Death Race 2000, a review:


The highly popular and brutally violent Transcontinental Road Race was to have its 20th run, having existed for as long as the Roman Empire-like totalitarian regime that sponsored it after the collapse of the U.S. as we knew it. The machines built with speed and lethality for everyone outside the cockpit -particularly pedestrians, whose deaths tallied up as points- paled in comparison to the characters behind the wheel. Behind the scenes, we have a rag tag bunch of rebels doing their best to sabotage the race and ultimately the regime. The main character is Frankenstein (David Carradine), a masked and rough character winner/survivor of previous races, at the cost of many of his original body parts. He’s considered a national hero and also a friend of the deified Mr. President (Sandy McCallum). This makes him a far more significant target to the rebels. To get close to him, one of the rebels, Annie Paine (Simone Griffeth), relative of the rebels’ leader Thomasina Paine (Harriet Medin), becomes Frankenstein’s latest co-pilot.

During the race, we see Frankenstein’s behavior to be far more benevolent than other racers, choosing not to kill easy and points-rich targets like the elderly. Meanwhile, in the lust for points, one driver got blown to bits by a rebel trap. The government did its best to cover it up, despite that more attacks were made and even a rebel-made nationwide broadcast was aired. During a rest stop, after planting some seeds of discord between his biggest rival’s team, we see that Frankenstein’s body was not a collection of grafted body parts, but a healthy human being hiding behind a mask and cape.

While Frankenstein figured out Annie’s true objectives after a bodged rebel trap, he continued the race with her. The last failed rebel attempt (involving an airplane!)  and the death of someone close to Annie finally prompted both of them to be truly open with each other: Frankenstein was just an image promoted by the government; if he dies, another trained driver will take his place. But this Frankenstein also had remorse towards Mr. President, having a hidden hand grenade just for him when he wins the race and shakes Mr. President’s hand.

During the entire race, one of the biggest thorn on Frankenstein’s side was “Machine Gun” Joe Viterbo (Sylvester Stallone, who for some reason was given top billing in foreign-market movie posters, making him look like a hero), a violent man-child that has always been jealous of Frankenstein’s popularity despite his own gruesome achievements. Having been tricked by Annie in one rest stop and beaten up in a fight by Frankenstein in another have pushed Joe too far. During their duel near the end, Annie was forced to use Frankenstein’s hand grenade against Joe. Having exhausted that possibility, Annie and Frankenstein pull the ol’ switcheroo on Mr. President after crossing the finish line and winning the Transcontinental Road Race (well, everyone else was blown to bits). The plan would’ve worked if Thomasina Paine herself didn’t unknowingly shoot her own kin. Noticing how things weren’t working out, Frankenstein gets back into the driver’s seat and rams the stage where Mr. President was, killing him.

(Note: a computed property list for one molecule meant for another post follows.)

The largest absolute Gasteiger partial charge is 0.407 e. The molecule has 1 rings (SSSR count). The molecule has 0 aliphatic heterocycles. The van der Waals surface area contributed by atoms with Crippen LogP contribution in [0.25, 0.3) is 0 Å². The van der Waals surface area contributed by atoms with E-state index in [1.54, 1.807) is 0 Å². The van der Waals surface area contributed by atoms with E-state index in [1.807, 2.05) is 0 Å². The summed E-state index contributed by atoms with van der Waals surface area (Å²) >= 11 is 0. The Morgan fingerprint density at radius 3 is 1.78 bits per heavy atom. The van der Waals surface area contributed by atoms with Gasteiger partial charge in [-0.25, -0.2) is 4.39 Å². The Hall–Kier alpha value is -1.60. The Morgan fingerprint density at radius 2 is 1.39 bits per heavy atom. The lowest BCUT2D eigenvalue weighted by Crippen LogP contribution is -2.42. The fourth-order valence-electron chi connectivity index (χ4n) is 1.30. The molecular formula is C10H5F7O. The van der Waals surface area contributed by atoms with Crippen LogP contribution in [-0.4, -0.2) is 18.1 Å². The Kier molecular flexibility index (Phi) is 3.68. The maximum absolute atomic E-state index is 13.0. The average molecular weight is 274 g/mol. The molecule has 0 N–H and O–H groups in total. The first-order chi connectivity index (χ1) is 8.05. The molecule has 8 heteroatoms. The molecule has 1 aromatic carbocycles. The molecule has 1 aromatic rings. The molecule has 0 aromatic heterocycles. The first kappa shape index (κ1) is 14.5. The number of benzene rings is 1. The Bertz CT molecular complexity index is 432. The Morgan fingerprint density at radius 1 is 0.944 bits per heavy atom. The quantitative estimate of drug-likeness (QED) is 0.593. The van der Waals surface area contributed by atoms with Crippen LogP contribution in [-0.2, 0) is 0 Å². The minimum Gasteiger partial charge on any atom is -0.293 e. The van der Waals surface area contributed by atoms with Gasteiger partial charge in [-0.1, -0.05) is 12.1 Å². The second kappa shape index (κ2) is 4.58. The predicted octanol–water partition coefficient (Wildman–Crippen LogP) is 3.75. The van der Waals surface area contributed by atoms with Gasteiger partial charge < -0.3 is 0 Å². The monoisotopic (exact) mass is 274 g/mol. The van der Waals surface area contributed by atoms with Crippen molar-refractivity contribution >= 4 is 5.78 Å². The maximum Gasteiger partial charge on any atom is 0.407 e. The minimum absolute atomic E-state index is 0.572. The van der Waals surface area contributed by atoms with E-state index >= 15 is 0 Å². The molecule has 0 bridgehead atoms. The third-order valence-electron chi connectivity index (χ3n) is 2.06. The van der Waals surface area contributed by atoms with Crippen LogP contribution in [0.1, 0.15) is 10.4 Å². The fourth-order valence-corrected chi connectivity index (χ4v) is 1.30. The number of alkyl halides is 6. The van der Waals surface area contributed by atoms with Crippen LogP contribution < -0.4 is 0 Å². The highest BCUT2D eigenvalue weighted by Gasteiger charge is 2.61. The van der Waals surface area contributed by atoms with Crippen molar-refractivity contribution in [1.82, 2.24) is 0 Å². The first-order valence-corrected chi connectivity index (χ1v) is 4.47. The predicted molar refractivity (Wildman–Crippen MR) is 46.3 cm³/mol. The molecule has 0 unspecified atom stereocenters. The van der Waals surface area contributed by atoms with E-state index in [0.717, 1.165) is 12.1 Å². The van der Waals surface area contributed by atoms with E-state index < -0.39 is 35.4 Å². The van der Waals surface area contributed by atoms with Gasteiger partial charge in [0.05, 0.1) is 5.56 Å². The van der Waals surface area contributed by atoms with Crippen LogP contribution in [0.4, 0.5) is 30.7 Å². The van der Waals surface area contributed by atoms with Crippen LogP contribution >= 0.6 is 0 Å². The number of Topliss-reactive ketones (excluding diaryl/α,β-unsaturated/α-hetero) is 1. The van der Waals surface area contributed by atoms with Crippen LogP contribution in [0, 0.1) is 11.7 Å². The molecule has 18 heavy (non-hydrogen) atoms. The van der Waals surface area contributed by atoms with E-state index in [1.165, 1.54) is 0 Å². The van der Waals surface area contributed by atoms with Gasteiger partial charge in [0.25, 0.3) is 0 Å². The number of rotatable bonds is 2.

Fast forward to Frankenstein and Annie getting married. Frankenstein is now the President and he seems to get things back to how they were. A reporter/announcer took serious issue to the abolition of the Transcontinental Road Race. Not letting up and not moving out of his way, Frankenstein runs him over to the cheers of the crowd.

I’ve been aware of the cult carsploitation film Death Race 2000 for years, even a little before the recent movies inspired by it, but it was very recently that I decided to watch it.  The main reason for my hesitation was that I found the whole “murdering for points” angle unsettling, even with the graphic effects being 42 years old (“dated” special effects don’t throw me off from submerging myself into old movies like some people are cursed to be). I do believe that there is a point where films can get too violent, like in Death Wish 3, and it would quickly stop being, for lack of a better word, entertaining. Much to my surprise, it all worked. It also helps that the movie isn’t too long, barely 1 hour 10 minutes, another surprise.

Aside from violence, the movie is rife with black humor (ex. the “Mercy Hospital” staff being mowed down instead of the wheelchair-bound people they set up) and satire (ex. making a spectacle of everything, like the interview with the first road race victim’s wife in a talk show). By taking this direction instead of a more somber note (like Logan’s Run), this little B-movie’s amount of violence and under-budget feel works (hat tip to for pointing this out). There’s nudity as well. Just sayin’.

The ending wasn’t in my opinion the best, but not the worst. It doesn’t end abruptly or tragically like other 1970s cult-car movies (*glares with disdain at Dirty Mary & Crazy Larry*). Like many movies (ex. Rollerball), we’re left with a few clues as to what happened in the past that led to the state of affairs portrayed in the movie (energy crises, a period detail seen as ‘70s as the Pet Rock, but a reality that was no joke in the world of the 1970s). No details were given on how Frankenstein ended up being the President. Even with the abolition of the Transcontinental Road Race and all that it stood for didn’t stop Frankenstein from running over one of the most annoying characters in the movie. It’s contradictive behavior but… well… baby steps, right?






Opening pic:

3 thoughts on “Death Race 2000, a review:

  1. Pingback: Death Race 2050, a review: | It Rolls.

  2. Pingback: The Gumball Rally (1976), a review: | It Rolls.

  3. Pingback: The Fast and the Furious (1955), a review: | It Rolls.

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